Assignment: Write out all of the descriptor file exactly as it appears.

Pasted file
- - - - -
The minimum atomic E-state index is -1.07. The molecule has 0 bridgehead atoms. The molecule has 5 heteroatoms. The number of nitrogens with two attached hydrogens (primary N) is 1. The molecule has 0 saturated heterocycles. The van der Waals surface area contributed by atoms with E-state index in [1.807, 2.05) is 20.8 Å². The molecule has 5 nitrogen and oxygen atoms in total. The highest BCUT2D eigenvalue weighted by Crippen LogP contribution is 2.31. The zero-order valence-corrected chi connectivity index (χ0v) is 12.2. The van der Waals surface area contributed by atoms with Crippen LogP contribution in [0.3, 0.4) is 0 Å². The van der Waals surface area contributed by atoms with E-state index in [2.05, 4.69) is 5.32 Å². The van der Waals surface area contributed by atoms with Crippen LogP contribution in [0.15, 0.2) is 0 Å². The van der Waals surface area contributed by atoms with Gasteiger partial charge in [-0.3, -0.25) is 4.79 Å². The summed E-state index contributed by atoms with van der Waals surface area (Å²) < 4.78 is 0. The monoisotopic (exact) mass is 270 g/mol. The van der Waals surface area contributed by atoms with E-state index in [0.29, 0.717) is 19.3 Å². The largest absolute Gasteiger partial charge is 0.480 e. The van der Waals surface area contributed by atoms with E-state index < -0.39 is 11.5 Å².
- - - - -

The minimum atomic E-state index is -1.07. The molecule has 0 bridgehead atoms. The molecule has 5 heteroatoms. The number of nitrogens with two attached hydrogens (primary N) is 1. The molecule has 0 saturated heterocycles. The van der Waals surface area contributed by atoms with E-state index in [1.807, 2.05) is 20.8 Å². The molecule has 5 nitrogen and oxygen atoms in total. The highest BCUT2D eigenvalue weighted by Crippen LogP contribution is 2.31. The zero-order valence-corrected chi connectivity index (χ0v) is 12.2. The van der Waals surface area contributed by atoms with Crippen LogP contribution in [0.3, 0.4) is 0 Å². The van der Waals surface area contributed by atoms with E-state index in [2.05, 4.69) is 5.32 Å². The van der Waals surface area contributed by atoms with Crippen LogP contribution in [0.15, 0.2) is 0 Å². The van der Waals surface area contributed by atoms with Gasteiger partial charge in [-0.3, -0.25) is 4.79 Å². The summed E-state index contributed by atoms with van der Waals surface area (Å²) < 4.78 is 0. The monoisotopic (exact) mass is 270 g/mol. The van der Waals surface area contributed by atoms with E-state index in [0.29, 0.717) is 19.3 Å². The largest absolute Gasteiger partial charge is 0.480 e. The van der Waals surface area contributed by atoms with E-state index < -0.39 is 11.5 Å².